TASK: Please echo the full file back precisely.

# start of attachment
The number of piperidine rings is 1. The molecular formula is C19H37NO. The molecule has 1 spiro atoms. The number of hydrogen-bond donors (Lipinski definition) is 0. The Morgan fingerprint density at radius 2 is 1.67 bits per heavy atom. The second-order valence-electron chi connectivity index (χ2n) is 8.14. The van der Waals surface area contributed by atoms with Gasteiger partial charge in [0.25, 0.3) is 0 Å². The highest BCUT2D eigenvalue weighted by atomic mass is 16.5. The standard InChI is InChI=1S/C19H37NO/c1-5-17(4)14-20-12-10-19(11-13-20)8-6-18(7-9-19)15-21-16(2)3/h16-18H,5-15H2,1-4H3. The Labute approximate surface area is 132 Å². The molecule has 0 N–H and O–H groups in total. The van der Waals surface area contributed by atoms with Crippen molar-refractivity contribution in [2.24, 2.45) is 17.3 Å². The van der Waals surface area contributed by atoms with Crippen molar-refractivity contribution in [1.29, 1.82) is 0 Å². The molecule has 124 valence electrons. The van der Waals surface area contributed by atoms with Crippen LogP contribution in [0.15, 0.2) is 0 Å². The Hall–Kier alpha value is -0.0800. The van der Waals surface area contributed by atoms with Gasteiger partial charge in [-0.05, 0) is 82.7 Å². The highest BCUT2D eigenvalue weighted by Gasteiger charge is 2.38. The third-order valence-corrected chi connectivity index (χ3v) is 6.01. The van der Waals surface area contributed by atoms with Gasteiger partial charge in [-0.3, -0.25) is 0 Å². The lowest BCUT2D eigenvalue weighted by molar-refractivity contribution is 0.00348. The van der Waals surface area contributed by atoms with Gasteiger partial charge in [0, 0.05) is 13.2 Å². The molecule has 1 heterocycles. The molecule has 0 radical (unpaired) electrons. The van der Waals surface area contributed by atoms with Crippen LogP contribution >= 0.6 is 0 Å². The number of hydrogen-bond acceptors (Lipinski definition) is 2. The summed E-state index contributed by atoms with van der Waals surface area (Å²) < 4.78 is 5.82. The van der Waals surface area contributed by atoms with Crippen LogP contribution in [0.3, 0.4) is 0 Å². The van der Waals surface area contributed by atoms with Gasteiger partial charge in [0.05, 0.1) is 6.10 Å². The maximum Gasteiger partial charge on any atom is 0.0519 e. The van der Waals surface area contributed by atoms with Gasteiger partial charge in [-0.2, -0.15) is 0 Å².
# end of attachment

The number of piperidine rings is 1. The molecular formula is C19H37NO. The molecule has 1 spiro atoms. The number of hydrogen-bond donors (Lipinski definition) is 0. The Morgan fingerprint density at radius 2 is 1.67 bits per heavy atom. The second-order valence-electron chi connectivity index (χ2n) is 8.14. The van der Waals surface area contributed by atoms with Gasteiger partial charge in [0.25, 0.3) is 0 Å². The highest BCUT2D eigenvalue weighted by atomic mass is 16.5. The standard InChI is InChI=1S/C19H37NO/c1-5-17(4)14-20-12-10-19(11-13-20)8-6-18(7-9-19)15-21-16(2)3/h16-18H,5-15H2,1-4H3. The Labute approximate surface area is 132 Å². The molecule has 0 N–H and O–H groups in total. The van der Waals surface area contributed by atoms with Crippen molar-refractivity contribution in [2.24, 2.45) is 17.3 Å². The van der Waals surface area contributed by atoms with Crippen molar-refractivity contribution in [1.29, 1.82) is 0 Å². The molecule has 124 valence electrons. The van der Waals surface area contributed by atoms with Crippen LogP contribution in [0.15, 0.2) is 0 Å². The Hall–Kier alpha value is -0.0800. The van der Waals surface area contributed by atoms with Gasteiger partial charge in [-0.05, 0) is 82.7 Å². The highest BCUT2D eigenvalue weighted by Gasteiger charge is 2.38. The third-order valence-corrected chi connectivity index (χ3v) is 6.01. The van der Waals surface area contributed by atoms with Gasteiger partial charge in [-0.3, -0.25) is 0 Å². The lowest BCUT2D eigenvalue weighted by molar-refractivity contribution is 0.00348. The van der Waals surface area contributed by atoms with Gasteiger partial charge in [0, 0.05) is 13.2 Å². The molecule has 1 heterocycles. The molecule has 0 radical (unpaired) electrons. The van der Waals surface area contributed by atoms with Crippen LogP contribution >= 0.6 is 0 Å². The number of hydrogen-bond acceptors (Lipinski definition) is 2. The summed E-state index contributed by atoms with van der Waals surface area (Å²) < 4.78 is 5.82. The van der Waals surface area contributed by atoms with Crippen LogP contribution in [0.3, 0.4) is 0 Å². The van der Waals surface area contributed by atoms with Gasteiger partial charge in [0.05, 0.1) is 6.10 Å². The maximum Gasteiger partial charge on any atom is 0.0519 e. The van der Waals surface area contributed by atoms with Gasteiger partial charge in [-0.2, -0.15) is 0 Å².